Nouakchott — Mauritania on Sunday (March 17th) hosted several foreign ministers for a meeting on Sahel security.
Representatives from the African Union (AU), the European Union (EU), and the United Nations (UN) examined ways of boosting security co-operation and implementing the African plan for peace in the Sahel-Sahara region.
The foreign ministers from Mauritania, Algeria and Libya, as well as a dozen West African states participated in the Nouakchott meeting.
During their morning session, experts discussed ways to help the International Mission of Support in Mali (MISMA) accomplish its mandate of fighting terrorism through better control of the borders, information exchange, and logistical support, AFP reported.
The purpose of the meeting was to assess "the military campaign conducted by French and African armies and to consult each other on monitoring requirements" as part of efforts made by the UN to mobilise peacekeeping forces, Mauritanian Foreign Affairs Minister Hamadi Ould Hamadi said.
"Mauritania will spare no effort in supporting its brother nation of Mali and assisting it in its efforts to guarantee its stability and unity. Mauritania is currently hosting tens of thousands of Malian refugees," he added.
In their final statement, participants welcomed the latest developments in Mali, which included the liberation of major northern Malian cities by joint French-Malian troops with Economic Community of West African States (ECOWAS) support.
The Sahel-Sahara region still faces serious security challenges including terrorism, cross-border crime and the proliferation of weapons, participants stated, affirming their determination to make renewed efforts to address these challenges.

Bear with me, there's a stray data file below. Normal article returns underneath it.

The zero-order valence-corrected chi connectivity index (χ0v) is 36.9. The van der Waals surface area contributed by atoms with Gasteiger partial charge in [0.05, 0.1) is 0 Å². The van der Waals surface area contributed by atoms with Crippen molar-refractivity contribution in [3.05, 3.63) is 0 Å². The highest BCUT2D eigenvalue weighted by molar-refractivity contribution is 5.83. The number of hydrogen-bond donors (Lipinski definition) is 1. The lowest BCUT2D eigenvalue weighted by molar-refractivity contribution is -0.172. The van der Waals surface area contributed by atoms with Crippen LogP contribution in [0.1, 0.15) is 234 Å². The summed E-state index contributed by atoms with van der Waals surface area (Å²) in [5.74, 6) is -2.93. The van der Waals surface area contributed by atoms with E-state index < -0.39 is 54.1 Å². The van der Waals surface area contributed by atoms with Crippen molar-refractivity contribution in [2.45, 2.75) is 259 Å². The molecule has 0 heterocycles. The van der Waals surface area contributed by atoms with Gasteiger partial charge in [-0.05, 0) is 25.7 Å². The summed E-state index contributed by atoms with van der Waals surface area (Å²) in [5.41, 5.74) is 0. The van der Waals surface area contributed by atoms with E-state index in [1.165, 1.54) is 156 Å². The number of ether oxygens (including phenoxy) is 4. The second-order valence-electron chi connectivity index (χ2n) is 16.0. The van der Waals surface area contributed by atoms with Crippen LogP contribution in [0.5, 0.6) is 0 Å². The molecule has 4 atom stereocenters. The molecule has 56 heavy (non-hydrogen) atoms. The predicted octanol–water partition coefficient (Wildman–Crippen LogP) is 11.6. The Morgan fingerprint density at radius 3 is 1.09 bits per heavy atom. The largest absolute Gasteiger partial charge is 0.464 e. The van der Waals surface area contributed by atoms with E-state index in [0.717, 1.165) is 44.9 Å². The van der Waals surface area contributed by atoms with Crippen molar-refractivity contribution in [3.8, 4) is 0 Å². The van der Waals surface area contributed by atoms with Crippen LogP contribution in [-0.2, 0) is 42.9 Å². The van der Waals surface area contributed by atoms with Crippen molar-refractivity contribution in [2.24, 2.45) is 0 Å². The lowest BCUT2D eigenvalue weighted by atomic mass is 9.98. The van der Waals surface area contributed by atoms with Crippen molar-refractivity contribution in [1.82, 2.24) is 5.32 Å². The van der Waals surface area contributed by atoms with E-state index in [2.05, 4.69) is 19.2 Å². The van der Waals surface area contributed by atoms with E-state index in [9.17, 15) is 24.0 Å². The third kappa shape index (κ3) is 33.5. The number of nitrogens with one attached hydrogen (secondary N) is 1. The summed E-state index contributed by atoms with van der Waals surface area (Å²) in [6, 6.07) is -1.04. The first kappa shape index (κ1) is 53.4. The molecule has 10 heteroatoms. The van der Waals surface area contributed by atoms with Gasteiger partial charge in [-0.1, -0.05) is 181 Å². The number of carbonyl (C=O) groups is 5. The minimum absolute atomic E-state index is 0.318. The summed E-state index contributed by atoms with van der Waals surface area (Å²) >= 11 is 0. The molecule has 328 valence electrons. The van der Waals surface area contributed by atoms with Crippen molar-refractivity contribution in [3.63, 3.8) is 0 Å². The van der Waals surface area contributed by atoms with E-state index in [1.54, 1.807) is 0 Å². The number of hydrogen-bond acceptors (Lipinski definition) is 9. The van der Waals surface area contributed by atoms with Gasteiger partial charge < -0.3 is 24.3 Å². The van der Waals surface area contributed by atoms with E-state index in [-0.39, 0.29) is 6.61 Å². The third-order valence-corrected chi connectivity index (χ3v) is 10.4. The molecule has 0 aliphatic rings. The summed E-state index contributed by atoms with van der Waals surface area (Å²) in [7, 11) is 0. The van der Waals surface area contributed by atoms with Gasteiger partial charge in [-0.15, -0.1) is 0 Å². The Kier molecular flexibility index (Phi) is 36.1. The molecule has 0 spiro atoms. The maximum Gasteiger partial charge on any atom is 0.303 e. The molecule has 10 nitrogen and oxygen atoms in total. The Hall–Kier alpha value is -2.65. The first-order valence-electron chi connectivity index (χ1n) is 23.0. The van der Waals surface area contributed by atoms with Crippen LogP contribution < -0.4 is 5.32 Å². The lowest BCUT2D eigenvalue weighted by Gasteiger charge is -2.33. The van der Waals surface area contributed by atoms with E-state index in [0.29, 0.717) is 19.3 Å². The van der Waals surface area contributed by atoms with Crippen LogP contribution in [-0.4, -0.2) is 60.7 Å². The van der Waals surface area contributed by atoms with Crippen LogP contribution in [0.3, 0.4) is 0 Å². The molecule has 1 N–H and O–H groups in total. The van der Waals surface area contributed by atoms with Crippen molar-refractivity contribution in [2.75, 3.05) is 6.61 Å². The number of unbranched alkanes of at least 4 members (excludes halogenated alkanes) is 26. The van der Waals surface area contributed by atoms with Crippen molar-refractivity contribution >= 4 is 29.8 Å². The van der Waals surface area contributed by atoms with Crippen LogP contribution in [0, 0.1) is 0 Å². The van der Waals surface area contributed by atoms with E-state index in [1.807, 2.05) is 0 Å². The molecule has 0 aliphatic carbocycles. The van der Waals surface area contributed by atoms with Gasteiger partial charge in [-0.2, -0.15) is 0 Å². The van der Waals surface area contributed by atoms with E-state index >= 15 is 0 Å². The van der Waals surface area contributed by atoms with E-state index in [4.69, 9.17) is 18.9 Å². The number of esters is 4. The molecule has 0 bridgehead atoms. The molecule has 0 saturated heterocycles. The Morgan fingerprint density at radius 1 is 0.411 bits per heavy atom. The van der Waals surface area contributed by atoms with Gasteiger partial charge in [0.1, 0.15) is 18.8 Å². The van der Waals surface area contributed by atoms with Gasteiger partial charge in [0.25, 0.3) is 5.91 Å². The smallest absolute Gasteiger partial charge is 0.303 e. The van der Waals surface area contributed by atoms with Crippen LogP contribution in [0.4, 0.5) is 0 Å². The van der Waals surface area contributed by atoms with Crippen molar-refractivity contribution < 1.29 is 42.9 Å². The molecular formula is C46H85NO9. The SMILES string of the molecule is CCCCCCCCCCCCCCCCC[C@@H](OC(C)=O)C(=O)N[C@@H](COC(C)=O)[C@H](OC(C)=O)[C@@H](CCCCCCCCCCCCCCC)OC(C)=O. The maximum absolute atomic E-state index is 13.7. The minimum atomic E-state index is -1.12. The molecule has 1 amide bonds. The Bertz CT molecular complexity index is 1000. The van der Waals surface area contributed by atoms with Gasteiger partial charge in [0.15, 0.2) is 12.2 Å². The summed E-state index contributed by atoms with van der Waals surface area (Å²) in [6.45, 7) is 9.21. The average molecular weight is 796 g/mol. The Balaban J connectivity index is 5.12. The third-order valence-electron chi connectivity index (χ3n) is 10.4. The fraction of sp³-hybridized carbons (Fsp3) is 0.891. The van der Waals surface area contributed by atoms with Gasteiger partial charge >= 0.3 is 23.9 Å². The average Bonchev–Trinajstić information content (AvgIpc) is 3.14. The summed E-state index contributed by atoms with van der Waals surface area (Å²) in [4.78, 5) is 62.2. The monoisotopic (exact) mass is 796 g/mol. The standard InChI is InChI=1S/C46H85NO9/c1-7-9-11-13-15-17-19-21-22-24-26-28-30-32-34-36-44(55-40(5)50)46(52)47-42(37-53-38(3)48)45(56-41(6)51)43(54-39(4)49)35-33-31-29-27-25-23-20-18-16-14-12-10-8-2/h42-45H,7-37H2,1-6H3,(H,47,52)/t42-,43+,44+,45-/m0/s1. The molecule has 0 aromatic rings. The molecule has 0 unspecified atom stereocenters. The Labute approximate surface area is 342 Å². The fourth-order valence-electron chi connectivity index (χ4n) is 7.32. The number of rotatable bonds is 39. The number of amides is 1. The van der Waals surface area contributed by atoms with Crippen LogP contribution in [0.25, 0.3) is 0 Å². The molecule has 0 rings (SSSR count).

"Thanks to the support of the international community, and Mali's neighbours in particular, considerable progress has been made in the gradual restoration of institutional order in Mali," said Malian Minister of Foreign Affairs and Overseas Malians Tieman Coulibaly.
"Today sees a regular meeting of the National Assembly, the formation of a consensus government which has drawn up a roadmap for the presidential elections and the creation of a dialogue and reconciliation committee," he added.
He noted that Mali's liberation was on track and that the country was "counting on the support of all parties to work hand in hand to ensure that the legal time-limits for all electoral consultations were adhered to".
Said Djinnit, the special envoy of the UN Secretary-General for Central Africa, underlined "the efforts of the United Nations to transform" MISMA "into a peacekeeping force".
"This meeting... has brought together several states, including representatives of the permanent members of the UN Peace Council with the aim of planning operational measures and launching a series of consultations and security agreements to achieve peace and security in the region," AU Peace and Security Council Commissioner Ramtane Lamamra said.
The participants agreed to broaden their co-operation in monitoring and responding to security developments in the Sahel-Sahara region.
"The meeting did what it set out to do in terms of the three goals set out in the AU memorandum in relation to boosting co-operation... information-sharing and effective border control," Mauritanian Foreign Affairs Minister Hamadi Ould Hamadi said.
"The recommendations made by the participants are an appropriate response to the challenges that we face," he added.
The UN peacekeeping force should start replacing French troops starting in April. The UN contingent could include 10,000 troops.